Getting Published: How to write a good science paper
Date: Friday, April 24, 2015
Time: 3pm ET, 2pm CT, 1pm MT, 12pm AZT/PT
Publishing is an extremely important part of the process of science, and often an important part of the career of scientists and engineers. But to the early-career author (or student preparing their first publication), the peer-reviewed journal writing and publishing process can be intimidating, and possibly a bit mysterious. What are journal editors and reviewers looking for? What does it take to get your work published?
Of course, the first place to start is by doing good research on an important topic. But you still have to write a good paper. This talk will focus on what it takes to get published, and in particular how to write a good science paper. I’ll share some of my secrets on writing a good paper (OK, they’re not really secrets, but these skills are not often taught in school). The good news is you don’t have to be a good writer to write a good paper. But you do have to be a careful and knowledgeable writer. With practice, you can become a good writer as well.
Chris A. Mack
Associate Professor, The University of Texas at Austin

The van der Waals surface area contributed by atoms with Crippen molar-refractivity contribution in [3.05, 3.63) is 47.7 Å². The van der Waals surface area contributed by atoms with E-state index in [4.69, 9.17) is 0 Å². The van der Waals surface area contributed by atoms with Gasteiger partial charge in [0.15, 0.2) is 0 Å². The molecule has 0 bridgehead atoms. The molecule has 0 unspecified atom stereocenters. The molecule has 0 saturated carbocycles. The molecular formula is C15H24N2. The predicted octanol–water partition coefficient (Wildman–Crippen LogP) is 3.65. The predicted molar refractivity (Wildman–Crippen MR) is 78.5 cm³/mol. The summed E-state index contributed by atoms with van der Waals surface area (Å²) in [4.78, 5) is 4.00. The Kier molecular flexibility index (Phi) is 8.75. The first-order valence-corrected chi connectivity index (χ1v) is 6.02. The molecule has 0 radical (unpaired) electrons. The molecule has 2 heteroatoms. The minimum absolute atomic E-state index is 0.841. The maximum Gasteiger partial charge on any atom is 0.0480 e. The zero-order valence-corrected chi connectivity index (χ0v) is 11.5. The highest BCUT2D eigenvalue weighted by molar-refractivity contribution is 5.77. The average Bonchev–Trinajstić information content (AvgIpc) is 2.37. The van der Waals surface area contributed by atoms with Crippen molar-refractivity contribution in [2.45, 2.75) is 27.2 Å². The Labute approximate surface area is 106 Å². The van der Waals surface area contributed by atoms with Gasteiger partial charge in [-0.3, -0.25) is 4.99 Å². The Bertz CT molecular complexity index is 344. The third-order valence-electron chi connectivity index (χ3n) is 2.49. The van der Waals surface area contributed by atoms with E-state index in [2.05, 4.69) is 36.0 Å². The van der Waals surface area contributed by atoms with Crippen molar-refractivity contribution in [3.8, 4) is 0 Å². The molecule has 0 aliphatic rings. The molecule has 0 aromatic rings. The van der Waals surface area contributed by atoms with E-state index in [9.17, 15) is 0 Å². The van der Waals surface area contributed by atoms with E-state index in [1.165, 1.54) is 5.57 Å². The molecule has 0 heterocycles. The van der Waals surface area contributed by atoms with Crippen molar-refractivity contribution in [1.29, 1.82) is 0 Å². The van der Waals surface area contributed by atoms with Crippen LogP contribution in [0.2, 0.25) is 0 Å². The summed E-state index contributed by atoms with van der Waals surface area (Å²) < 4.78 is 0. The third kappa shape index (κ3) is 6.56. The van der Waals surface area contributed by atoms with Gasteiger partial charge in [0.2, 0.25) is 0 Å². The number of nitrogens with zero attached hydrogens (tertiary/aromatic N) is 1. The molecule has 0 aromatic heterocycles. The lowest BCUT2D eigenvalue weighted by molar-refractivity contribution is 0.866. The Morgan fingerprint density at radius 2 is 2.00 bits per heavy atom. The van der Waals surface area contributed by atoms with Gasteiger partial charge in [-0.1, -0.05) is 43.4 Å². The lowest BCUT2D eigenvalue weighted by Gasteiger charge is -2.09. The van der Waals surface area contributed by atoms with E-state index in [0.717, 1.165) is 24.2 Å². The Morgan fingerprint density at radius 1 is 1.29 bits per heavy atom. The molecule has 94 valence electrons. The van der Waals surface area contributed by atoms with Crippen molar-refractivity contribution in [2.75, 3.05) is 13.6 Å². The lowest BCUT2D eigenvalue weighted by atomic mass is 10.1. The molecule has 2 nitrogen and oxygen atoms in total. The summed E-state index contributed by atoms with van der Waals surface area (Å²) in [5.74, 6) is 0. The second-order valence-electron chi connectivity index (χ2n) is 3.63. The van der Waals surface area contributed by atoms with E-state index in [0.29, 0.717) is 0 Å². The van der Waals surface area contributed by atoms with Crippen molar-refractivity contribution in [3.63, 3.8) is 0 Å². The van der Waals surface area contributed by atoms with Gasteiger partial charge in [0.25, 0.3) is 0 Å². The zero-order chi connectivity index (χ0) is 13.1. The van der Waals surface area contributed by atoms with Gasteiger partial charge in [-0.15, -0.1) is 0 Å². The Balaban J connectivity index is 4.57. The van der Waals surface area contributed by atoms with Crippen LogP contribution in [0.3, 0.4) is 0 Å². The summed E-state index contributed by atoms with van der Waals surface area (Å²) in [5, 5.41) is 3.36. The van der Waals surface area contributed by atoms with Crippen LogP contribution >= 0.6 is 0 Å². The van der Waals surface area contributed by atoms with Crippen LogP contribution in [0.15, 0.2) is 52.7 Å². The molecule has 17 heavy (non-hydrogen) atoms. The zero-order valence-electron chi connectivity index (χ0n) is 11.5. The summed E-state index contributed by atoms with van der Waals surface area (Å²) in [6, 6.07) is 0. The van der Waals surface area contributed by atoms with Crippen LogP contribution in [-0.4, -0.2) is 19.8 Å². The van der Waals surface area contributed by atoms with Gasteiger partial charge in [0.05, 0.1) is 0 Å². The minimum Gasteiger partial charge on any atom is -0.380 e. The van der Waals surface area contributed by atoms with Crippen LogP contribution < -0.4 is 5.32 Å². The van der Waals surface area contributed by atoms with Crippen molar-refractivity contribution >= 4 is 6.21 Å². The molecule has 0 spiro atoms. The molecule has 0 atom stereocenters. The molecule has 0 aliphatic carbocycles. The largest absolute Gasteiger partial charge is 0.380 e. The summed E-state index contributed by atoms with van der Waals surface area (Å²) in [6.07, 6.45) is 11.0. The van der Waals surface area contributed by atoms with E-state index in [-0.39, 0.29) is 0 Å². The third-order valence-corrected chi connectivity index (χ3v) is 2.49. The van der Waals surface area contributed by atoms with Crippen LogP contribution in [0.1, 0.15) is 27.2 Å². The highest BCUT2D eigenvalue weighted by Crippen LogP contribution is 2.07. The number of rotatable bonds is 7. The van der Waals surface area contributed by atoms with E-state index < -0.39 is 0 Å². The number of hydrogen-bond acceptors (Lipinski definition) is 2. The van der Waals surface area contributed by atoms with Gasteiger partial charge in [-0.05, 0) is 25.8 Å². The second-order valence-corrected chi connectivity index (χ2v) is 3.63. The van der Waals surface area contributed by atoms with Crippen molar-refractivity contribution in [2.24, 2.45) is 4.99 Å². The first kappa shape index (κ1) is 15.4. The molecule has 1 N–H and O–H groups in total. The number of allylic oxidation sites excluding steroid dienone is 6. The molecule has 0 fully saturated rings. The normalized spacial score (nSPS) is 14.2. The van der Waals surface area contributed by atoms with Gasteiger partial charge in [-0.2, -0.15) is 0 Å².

Editor-in-Chief, the Journal of Micro/Nanolithography, MEMS, and MOEMS
Dr. Chris A. Mack has worked in semiconductor fabrication since 1983. He developed the lithography simulation software PROLITH, and founded and ran the company FINLE Technologies for ten years. He then served as Vice President of Lithography Technology for KLA-Tencor for five years, until 2005. In 2003 he received the SEMI Award for North America for his efforts in lithography simulation and education and in 2009 he received the SPIE Frits Zernike Award for Microlithography. He is a fellow of SPIE and IEEE and is also an adjunct faculty member at the University of Texas at Austin. In 2012 he became Editor-In-Chief of the Journal of Micro/Nanolithography, MEMS, and MOEMS (JM3). He has published over 200 scientific papers, some of which were actually written well. Currently, he writes, teaches, and consults on the field of semiconductor microlithography in Austin, Texas. (www.lithoguru.com)